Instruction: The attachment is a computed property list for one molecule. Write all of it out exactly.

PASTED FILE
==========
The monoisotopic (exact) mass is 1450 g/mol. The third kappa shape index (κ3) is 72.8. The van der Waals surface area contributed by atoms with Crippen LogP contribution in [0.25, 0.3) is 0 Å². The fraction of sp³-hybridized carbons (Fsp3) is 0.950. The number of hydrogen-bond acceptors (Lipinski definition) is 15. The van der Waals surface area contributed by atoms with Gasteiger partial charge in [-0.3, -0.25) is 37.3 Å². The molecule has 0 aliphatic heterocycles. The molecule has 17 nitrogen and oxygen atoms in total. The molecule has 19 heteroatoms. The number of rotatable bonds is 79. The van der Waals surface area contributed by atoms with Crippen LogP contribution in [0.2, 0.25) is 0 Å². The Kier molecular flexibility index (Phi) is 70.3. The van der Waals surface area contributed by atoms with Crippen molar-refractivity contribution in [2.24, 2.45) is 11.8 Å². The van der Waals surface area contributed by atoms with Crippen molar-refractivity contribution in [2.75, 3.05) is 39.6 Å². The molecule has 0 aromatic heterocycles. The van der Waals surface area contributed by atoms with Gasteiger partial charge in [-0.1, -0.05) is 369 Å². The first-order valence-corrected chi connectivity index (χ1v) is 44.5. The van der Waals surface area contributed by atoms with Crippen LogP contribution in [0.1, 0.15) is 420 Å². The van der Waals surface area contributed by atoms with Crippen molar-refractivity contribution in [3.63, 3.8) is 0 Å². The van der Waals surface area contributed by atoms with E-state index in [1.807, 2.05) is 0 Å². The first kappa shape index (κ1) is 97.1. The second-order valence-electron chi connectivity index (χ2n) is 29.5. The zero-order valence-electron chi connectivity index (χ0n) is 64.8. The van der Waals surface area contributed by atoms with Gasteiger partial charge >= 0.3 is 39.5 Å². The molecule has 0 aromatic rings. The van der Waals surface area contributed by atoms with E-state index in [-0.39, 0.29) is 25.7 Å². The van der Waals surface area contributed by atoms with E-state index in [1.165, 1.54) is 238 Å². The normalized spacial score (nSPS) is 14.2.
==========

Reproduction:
The monoisotopic (exact) mass is 1450 g/mol. The third kappa shape index (κ3) is 72.8. The van der Waals surface area contributed by atoms with Crippen LogP contribution in [0.25, 0.3) is 0 Å². The fraction of sp³-hybridized carbons (Fsp3) is 0.950. The number of hydrogen-bond acceptors (Lipinski definition) is 15. The van der Waals surface area contributed by atoms with Gasteiger partial charge in [-0.3, -0.25) is 37.3 Å². The molecule has 0 aliphatic heterocycles. The molecule has 17 nitrogen and oxygen atoms in total. The molecule has 19 heteroatoms. The number of rotatable bonds is 79. The van der Waals surface area contributed by atoms with Crippen LogP contribution in [0.2, 0.25) is 0 Å². The Kier molecular flexibility index (Phi) is 70.3. The van der Waals surface area contributed by atoms with Crippen molar-refractivity contribution in [2.24, 2.45) is 11.8 Å². The van der Waals surface area contributed by atoms with Crippen molar-refractivity contribution in [2.75, 3.05) is 39.6 Å². The molecule has 0 aromatic heterocycles. The van der Waals surface area contributed by atoms with Gasteiger partial charge in [-0.1, -0.05) is 369 Å². The first-order valence-corrected chi connectivity index (χ1v) is 44.5. The van der Waals surface area contributed by atoms with Crippen LogP contribution in [0.1, 0.15) is 420 Å². The van der Waals surface area contributed by atoms with Crippen molar-refractivity contribution in [3.63, 3.8) is 0 Å². The van der Waals surface area contributed by atoms with E-state index in [1.807, 2.05) is 0 Å². The first kappa shape index (κ1) is 97.1. The second-order valence-electron chi connectivity index (χ2n) is 29.5. The zero-order valence-electron chi connectivity index (χ0n) is 64.8. The van der Waals surface area contributed by atoms with Gasteiger partial charge >= 0.3 is 39.5 Å². The molecule has 0 aromatic rings. The van der Waals surface area contributed by atoms with E-state index in [-0.39, 0.29) is 25.7 Å². The van der Waals surface area contributed by atoms with E-state index in [1.165, 1.54) is 238 Å². The normalized spacial score (nSPS) is 14.2.